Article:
As Jesus teaches us, for a grain of wheat to have life, it must first die. But upon its death, it is transformed into a stalk which produces fruit abundantly. So with Jesus, and so also with us, that death is the prerequisite to an abundant, transformative life.
Looking Through the Cross
The purpose of the Cross isn’t simply to overcome and redefine wisdom, evil, power, identity, suffering, ambition, and failure. Rather, the Cross does these things for the purpose of reconciling humanity both within itself and to God so that we may obtain the mystery of life eternal.
Through the Cross, our ambition is redirected from ourselves towards others and it is through the Cross that our failures, like Peters, are set aside and overcome.
The Cross, however, calls us not to an individualistic love of selfish ambition, but an ambitious love for others.
One of the points that Tomlin brings out in this chapter is that any discussion of Christ’s suffering on the cross must end with the Resurrection. There simply is no salvation in a Christ who only suffered and died for that would mean that death had ultimately triumphed.
At the Cross, we see a God who suffers as we suffer and a God who feels as abandoned as we do. We have a God who has assumed our human condition. In looking at the Cross, we know that God is with us because he has become one of us.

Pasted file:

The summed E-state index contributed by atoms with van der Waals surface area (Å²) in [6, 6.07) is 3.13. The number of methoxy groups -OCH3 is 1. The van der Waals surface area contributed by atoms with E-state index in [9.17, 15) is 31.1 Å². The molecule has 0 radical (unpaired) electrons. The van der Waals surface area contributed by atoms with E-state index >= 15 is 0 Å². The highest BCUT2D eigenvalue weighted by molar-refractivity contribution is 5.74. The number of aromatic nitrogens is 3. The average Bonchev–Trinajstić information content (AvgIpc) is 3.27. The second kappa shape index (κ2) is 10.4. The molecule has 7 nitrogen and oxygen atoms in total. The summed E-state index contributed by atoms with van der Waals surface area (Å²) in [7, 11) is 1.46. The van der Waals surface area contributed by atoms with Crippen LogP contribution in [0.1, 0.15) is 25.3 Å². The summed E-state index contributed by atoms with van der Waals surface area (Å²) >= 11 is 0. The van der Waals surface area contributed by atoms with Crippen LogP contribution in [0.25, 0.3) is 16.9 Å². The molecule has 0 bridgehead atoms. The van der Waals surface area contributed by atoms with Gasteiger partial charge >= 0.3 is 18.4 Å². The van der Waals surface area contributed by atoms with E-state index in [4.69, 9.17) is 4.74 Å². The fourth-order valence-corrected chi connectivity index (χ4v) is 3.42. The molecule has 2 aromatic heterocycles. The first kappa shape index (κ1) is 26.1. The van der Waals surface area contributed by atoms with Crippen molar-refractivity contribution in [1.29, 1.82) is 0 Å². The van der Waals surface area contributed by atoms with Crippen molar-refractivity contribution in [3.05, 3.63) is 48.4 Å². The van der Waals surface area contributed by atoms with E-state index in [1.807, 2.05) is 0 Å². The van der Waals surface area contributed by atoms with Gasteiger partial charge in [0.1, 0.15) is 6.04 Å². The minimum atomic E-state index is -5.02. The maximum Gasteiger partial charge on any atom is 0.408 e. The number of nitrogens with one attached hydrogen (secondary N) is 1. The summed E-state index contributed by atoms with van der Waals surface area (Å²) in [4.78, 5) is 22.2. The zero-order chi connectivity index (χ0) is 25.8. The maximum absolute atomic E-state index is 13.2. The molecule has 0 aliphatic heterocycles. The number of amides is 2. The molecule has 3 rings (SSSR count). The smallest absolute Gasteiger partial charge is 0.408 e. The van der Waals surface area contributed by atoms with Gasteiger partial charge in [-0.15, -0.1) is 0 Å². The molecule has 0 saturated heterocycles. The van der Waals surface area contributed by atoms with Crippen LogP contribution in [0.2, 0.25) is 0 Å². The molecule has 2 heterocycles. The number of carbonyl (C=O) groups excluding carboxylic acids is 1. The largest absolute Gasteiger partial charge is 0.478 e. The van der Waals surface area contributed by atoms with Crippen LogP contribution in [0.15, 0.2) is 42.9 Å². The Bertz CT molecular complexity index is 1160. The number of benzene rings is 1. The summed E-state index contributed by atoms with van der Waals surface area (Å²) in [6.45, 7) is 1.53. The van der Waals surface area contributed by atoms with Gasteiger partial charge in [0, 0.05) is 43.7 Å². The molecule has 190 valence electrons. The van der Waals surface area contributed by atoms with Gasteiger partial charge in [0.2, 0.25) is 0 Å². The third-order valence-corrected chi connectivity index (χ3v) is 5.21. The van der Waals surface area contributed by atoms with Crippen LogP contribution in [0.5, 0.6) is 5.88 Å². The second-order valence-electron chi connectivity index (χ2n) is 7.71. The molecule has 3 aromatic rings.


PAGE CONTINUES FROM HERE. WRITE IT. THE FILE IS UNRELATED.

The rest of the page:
But can this new identity also be revealed by looking through the cross deeper into ourselves – not only externally but internally? Can Christ be found and make himself known not only from without but also from within?
If we simply identify as “Christian” as a way of separating ourselves over and against the “ungodly” then, although our identity has changed, the nature of our identity as a means of exclusion remains. Unlike other identities, to identify as Christian means to identify with those who aren’t.
In the Cross, however, we see a radical flattening of society so that even the difference in the power structures between slave and free disappear.